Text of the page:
Public Interest Disclosures
Formerly known as Protected Disclosures or Whistleblowers, Council recognises transparency and accountability in our practices and supports disclosures that reveal improper conduct. Find out when disclosures can be made, who can make them, and how.
Our role in Public Disclosures
Council is a public body subject to the Public Interest Disclosures Act 2012 (“Act”). We recognise the value of transparency and accountability in our practices and support the disclosures that reveal improper conduct. We do not tolerate improper conduct by the organisation, our employees, officers, nor Councillors.
The purpose of the Act is to facilitate the making of disclosures of improper conduct and detrimental action by public officers and public bodies. We provide protection for people who make a disclosure, or those who may suffer detrimental action in reprisal for making a disclosure. We ensure that information connected to a Public Interest Disclosure, including the person’s identity and disclosure information, are kept strictly confidential.
View our Public Interest Disclosures Policy.(PDF, 265KB)
What can disclosures be made about?
A disclosure may be made about 2 things under the Act:
- improper conduct of public bodies or public officers; and
- detrimental action taken by public bodies or public officers in reprisal against a person for making a disclosure.
The Act provides definitions about improper conduct and detrimental action. For more information about what those terms mean see the link below about Council’s “Public Interest Disclosure Procedures”.
You can find more information on the Independent Broad-based Anti-Corruption Commission website (IBAC).
If Council believes a disclosure may be a Public Interest Disclosure made in accordance with the Act, it will notify the disclosure to IBAC for assessment.
Who can make a disclosure?
- Any individual (e.g. not an organisation or company) may make a disclosure under the Act. The individual could be a person within the organisation, or any member of the public externally. Individuals may also make a joint disclosure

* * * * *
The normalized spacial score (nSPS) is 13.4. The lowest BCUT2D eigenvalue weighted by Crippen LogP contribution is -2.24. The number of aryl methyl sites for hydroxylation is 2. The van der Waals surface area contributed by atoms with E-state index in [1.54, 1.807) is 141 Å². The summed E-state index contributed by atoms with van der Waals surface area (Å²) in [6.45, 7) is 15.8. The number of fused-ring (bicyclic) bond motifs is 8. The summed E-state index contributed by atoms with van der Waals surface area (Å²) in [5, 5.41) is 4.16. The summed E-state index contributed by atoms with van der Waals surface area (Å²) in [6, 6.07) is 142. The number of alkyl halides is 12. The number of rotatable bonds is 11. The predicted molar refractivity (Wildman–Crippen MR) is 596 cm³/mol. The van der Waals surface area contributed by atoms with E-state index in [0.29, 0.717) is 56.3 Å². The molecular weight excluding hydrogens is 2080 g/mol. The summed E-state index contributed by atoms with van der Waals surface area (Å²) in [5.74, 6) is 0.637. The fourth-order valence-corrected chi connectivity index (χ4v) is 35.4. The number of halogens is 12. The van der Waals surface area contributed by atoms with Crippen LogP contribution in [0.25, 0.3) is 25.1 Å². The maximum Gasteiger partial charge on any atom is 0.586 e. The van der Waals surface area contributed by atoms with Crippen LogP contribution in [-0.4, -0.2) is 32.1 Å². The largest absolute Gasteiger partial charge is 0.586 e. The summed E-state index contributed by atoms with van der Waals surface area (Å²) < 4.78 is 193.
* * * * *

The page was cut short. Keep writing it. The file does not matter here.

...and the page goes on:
- Disclosures may be made anonymously, in writing, or orally. You need not identify the person or body about whom the disclosure is made in order to make a disclosure under the Act
How to make a disclosure
- Download Council’s Public Interest Disclosure Procedures(PDF, 467KB) . This document contains detailed information about who can receive disclosures (e.g. Council, IBAC, and the Ombudsman) and how to make a disclosure to us or to those bodies
- If you are not able to access an online copy or would like a copy sent to you, please contact our CEO or Public Interest Disclosure Principal Officer
We take our obligations under the Act seriously. This includes the requirement to protect the identity of the discloser and the matters disclosed. Maintaining confidentiality is crucial in ensuring reprisals are not made against a discloser.
It is a criminal offence under the Act to disclose information connected with a disclosure made in accordance with the Act, including the discloser’s identity. Breaching confidentiality obligations include financial penalties and imprisonment.
For more Information
Council has appointed the Executive Manager Democratic Support and Corporate Governance as the Public Interest Disclosure Coordinator to handle any enquiries.
Call 5366 7100 or email email@example.com to obtain further information or to arrange a confidential meeting to discuss any matters of concern.